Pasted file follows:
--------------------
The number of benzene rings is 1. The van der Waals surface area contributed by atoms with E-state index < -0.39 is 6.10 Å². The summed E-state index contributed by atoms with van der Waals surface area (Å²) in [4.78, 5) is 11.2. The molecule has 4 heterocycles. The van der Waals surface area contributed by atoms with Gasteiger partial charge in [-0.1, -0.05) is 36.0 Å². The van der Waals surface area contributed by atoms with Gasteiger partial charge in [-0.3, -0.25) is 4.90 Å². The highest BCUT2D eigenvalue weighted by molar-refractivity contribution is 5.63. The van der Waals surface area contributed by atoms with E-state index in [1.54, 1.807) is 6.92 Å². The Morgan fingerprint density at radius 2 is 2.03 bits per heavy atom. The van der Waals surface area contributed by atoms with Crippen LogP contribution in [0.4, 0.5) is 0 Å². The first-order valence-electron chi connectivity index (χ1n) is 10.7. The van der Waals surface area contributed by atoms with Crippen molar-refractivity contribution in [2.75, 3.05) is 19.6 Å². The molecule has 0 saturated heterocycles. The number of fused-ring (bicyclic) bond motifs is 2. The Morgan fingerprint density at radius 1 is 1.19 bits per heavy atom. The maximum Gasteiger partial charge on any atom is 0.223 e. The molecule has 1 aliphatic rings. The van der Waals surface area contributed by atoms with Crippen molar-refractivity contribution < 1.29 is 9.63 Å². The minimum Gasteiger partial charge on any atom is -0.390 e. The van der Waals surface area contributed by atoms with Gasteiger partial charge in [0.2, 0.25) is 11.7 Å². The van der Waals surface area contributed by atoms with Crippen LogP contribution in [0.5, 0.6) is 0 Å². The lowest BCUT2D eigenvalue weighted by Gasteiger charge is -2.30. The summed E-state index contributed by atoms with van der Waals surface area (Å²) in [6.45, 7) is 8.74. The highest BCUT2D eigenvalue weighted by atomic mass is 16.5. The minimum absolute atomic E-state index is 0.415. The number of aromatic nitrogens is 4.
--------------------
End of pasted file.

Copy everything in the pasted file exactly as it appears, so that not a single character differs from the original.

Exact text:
The number of benzene rings is 1. The van der Waals surface area contributed by atoms with E-state index < -0.39 is 6.10 Å². The summed E-state index contributed by atoms with van der Waals surface area (Å²) in [4.78, 5) is 11.2. The molecule has 4 heterocycles. The van der Waals surface area contributed by atoms with Gasteiger partial charge in [-0.1, -0.05) is 36.0 Å². The van der Waals surface area contributed by atoms with Gasteiger partial charge in [-0.3, -0.25) is 4.90 Å². The highest BCUT2D eigenvalue weighted by molar-refractivity contribution is 5.63. The van der Waals surface area contributed by atoms with E-state index in [1.54, 1.807) is 6.92 Å². The Morgan fingerprint density at radius 2 is 2.03 bits per heavy atom. The van der Waals surface area contributed by atoms with Crippen LogP contribution in [0.4, 0.5) is 0 Å². The first-order valence-electron chi connectivity index (χ1n) is 10.7. The van der Waals surface area contributed by atoms with Crippen molar-refractivity contribution in [2.75, 3.05) is 19.6 Å². The molecule has 0 saturated heterocycles. The number of fused-ring (bicyclic) bond motifs is 2. The Morgan fingerprint density at radius 1 is 1.19 bits per heavy atom. The maximum Gasteiger partial charge on any atom is 0.223 e. The molecule has 1 aliphatic rings. The van der Waals surface area contributed by atoms with Crippen molar-refractivity contribution < 1.29 is 9.63 Å². The minimum Gasteiger partial charge on any atom is -0.390 e. The van der Waals surface area contributed by atoms with Gasteiger partial charge in [0.2, 0.25) is 11.7 Å². The van der Waals surface area contributed by atoms with Crippen LogP contribution in [0.5, 0.6) is 0 Å². The lowest BCUT2D eigenvalue weighted by Gasteiger charge is -2.30. The summed E-state index contributed by atoms with van der Waals surface area (Å²) in [6.45, 7) is 8.74. The highest BCUT2D eigenvalue weighted by atomic mass is 16.5. The minimum absolute atomic E-state index is 0.415. The number of aromatic nitrogens is 4.